1998: An F4 tornado moved through southeast South Dakota, killing six people and injuring another 150. The tornado crossed into McCook County at approximately 7:38 pm, CST and moved through downtown Spencer at about 7:39 pm, CST. The total cost of damage was more than $18 million with an additional half million in crop damage.
1947: An unprecedented late-spring snowstorm blasts portions of the Midwest from eastern Wyoming to eastern Upper Michigan. The heavy snow caused severe damage to power and telephone lines and the already-leafed-out vegetation.
1982: Two major tornadoes ripped through southern Illinois. The most severe was an F4 that touched down northeast of Carbondale, Illinois then moved to Marion. The twister had multiple vortices within the main funnel. Extensive damage occurred at the Marion Airport. A total of 10 people were killed, and 181 were injured. 648 homes and 200 cars were damaged or destroyed, with total damages around $100 million dollars.
1880: An estimated F4 tornado hit Savoy, Texas. The storm killed 14 people, and 60 others were injured. It leveled the entire business and northeast residential sections. The tornado was described as “a funnel blazing with balls of fire.”
1973: An F3 tornado moved east and struck the northern portion of Athens, Georgia. Destruction was massive near Athens, with losses estimated at ten million dollars. Damage from the storm included 545 homes and 17 businesses. Hundreds of large trees more than 100 years old were destroyed.
U.S. record 24- and 48-hour May snow was set at Shonkin, MT, in May 1982. 48″ in 24-hrs and 66″ in 48-hrs. The 48″ is a MT rec. any month.pic.twitter.com/fi4uDlYvla
2015: Some parts of Oklahoma have seen more than a foot of rain during the month of May 2015. Storms killed at least 17 people in Texas and Oklahoma, and more than a dozen are still missing. State climatologist Gary McManus from the Oklahoma Climatological Survey calculated the May rainfall total averaged over all Sooner State reporting stations through midday May 29 – 14.18 inches – was easily outpacing the previous record wet month, set in October 1941 (10.75 inches).
1896: An estimated F4 tornado passed ten miles north of Des Moines, Iowa during the late evening. As many as seven members of one family, the at the north edge of Valeria, Iowa, died as they ran to the storm cellar. Five others died in a nearby home. A steel railroad rail was reportedly driven 15 feet into the ground. The death toll was at least 21.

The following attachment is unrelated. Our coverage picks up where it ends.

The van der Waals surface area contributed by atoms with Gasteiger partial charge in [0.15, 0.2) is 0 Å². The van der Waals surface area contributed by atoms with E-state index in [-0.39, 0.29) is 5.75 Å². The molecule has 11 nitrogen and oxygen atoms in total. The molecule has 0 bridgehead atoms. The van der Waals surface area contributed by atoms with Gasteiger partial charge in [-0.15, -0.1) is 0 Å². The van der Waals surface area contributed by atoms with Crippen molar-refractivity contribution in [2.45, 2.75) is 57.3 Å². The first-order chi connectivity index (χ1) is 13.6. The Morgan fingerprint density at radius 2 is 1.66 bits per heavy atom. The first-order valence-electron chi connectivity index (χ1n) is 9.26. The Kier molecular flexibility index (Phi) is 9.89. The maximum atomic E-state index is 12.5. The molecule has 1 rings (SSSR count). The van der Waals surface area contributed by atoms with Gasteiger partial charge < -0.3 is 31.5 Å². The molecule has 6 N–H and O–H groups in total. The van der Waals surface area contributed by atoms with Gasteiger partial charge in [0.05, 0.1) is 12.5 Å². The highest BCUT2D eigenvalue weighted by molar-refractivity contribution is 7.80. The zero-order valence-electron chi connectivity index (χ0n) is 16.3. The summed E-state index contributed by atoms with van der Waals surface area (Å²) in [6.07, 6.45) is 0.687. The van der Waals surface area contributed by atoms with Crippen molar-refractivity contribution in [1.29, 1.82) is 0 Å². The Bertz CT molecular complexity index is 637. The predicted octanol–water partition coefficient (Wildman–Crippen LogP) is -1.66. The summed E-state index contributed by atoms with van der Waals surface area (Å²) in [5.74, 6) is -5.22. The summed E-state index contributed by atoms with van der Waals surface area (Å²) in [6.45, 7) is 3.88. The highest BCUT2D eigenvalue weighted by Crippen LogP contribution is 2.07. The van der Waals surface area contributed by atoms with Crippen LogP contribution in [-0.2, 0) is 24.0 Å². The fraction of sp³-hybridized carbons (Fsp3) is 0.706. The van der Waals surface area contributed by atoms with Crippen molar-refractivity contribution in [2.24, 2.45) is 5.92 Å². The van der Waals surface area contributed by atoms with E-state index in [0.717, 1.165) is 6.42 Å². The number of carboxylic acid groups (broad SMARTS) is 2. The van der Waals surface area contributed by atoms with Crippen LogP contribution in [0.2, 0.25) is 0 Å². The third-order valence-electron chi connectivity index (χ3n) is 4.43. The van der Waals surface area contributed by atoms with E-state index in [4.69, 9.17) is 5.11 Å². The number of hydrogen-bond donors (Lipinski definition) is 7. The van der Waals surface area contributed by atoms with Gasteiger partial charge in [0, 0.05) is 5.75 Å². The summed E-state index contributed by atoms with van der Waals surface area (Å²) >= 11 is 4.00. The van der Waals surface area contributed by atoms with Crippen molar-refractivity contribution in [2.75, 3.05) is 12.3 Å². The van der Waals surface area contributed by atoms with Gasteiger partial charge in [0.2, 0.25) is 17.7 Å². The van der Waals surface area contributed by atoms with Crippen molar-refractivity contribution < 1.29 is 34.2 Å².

1973: An F4 tornado tore through the small town of Union City, Oklahoma, killing two and injuring four others. This tornado was the first storm to be studied in detail by the National Severe Storms Laboratory Doppler Radar Unit at Norman, OK and an armada of researchers in the field. Research of the radar data from the storm would lead to the discovery of a “TVS,” or Tornado Vortex Signature. The presence of a TVS on Doppler radar data is a very strong indication of tornadic potential in a severe thunderstorm.
1894: A record late snow of two to eight inches whitened parts of central and eastern Kentucky. Lexington received six inches of snow, and Springfield Kentucky received 5 inches.
1916: In three consecutive years, a tornado passed near or through the town of Codell, Kansas. The tornado on this day was an estimated F2. The estimated F3 tornado in 1917 moved two miles west of town. Finally, an estimated F4 tornado moved through Codell on May 20th, 1918. This tornado killed 9 and injured at least 65 others.
1957: A tornado touched down to the southwest of Kansas City and traveled a distance of seventy-one miles cutting a swath of near destruction through the southeastern suburbs of Ruskin Heights and Hickman Mills. The tornado claimed the lives of forty-five persons and left hundreds homeless. It was the worst weather disaster of record for Kansas City. About all that remained of one house were a small table and a fish bowl atop, with the fish still swimming about inside the bowl. A canceled check from Hickman Hills was found in Ottumwa, Iowa, 165 miles away. Pilots reported debris at an altitude of 30,000 feet.